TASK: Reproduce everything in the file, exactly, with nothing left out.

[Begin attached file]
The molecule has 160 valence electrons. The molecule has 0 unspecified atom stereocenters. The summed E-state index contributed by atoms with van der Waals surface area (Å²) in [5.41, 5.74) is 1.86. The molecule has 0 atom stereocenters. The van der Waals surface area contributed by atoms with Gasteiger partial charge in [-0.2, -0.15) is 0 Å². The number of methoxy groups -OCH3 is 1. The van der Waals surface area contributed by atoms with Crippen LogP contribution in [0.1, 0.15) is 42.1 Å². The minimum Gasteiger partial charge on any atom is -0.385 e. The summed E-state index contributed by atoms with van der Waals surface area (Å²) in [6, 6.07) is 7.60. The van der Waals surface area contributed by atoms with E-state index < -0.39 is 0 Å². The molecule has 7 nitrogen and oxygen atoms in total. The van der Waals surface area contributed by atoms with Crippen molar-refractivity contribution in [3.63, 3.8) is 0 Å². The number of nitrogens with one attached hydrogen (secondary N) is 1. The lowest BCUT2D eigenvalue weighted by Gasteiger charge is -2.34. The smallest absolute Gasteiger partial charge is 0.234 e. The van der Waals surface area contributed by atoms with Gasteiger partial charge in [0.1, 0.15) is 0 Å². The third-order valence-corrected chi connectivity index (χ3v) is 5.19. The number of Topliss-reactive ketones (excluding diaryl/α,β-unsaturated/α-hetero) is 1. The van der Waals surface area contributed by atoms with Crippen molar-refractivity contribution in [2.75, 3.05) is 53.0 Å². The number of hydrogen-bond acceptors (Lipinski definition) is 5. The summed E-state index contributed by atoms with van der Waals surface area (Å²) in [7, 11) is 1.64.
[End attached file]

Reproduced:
The molecule has 160 valence electrons. The molecule has 0 unspecified atom stereocenters. The summed E-state index contributed by atoms with van der Waals surface area (Å²) in [5.41, 5.74) is 1.86. The molecule has 0 atom stereocenters. The van der Waals surface area contributed by atoms with Gasteiger partial charge in [-0.2, -0.15) is 0 Å². The number of methoxy groups -OCH3 is 1. The van der Waals surface area contributed by atoms with Crippen LogP contribution in [0.1, 0.15) is 42.1 Å². The minimum Gasteiger partial charge on any atom is -0.385 e. The summed E-state index contributed by atoms with van der Waals surface area (Å²) in [6, 6.07) is 7.60. The van der Waals surface area contributed by atoms with E-state index < -0.39 is 0 Å². The molecule has 7 nitrogen and oxygen atoms in total. The van der Waals surface area contributed by atoms with Crippen molar-refractivity contribution in [3.63, 3.8) is 0 Å². The number of nitrogens with one attached hydrogen (secondary N) is 1. The lowest BCUT2D eigenvalue weighted by Gasteiger charge is -2.34. The smallest absolute Gasteiger partial charge is 0.234 e. The van der Waals surface area contributed by atoms with Gasteiger partial charge in [0.1, 0.15) is 0 Å². The third-order valence-corrected chi connectivity index (χ3v) is 5.19. The number of Topliss-reactive ketones (excluding diaryl/α,β-unsaturated/α-hetero) is 1. The van der Waals surface area contributed by atoms with Crippen molar-refractivity contribution in [2.75, 3.05) is 53.0 Å². The number of hydrogen-bond acceptors (Lipinski definition) is 5. The summed E-state index contributed by atoms with van der Waals surface area (Å²) in [7, 11) is 1.64.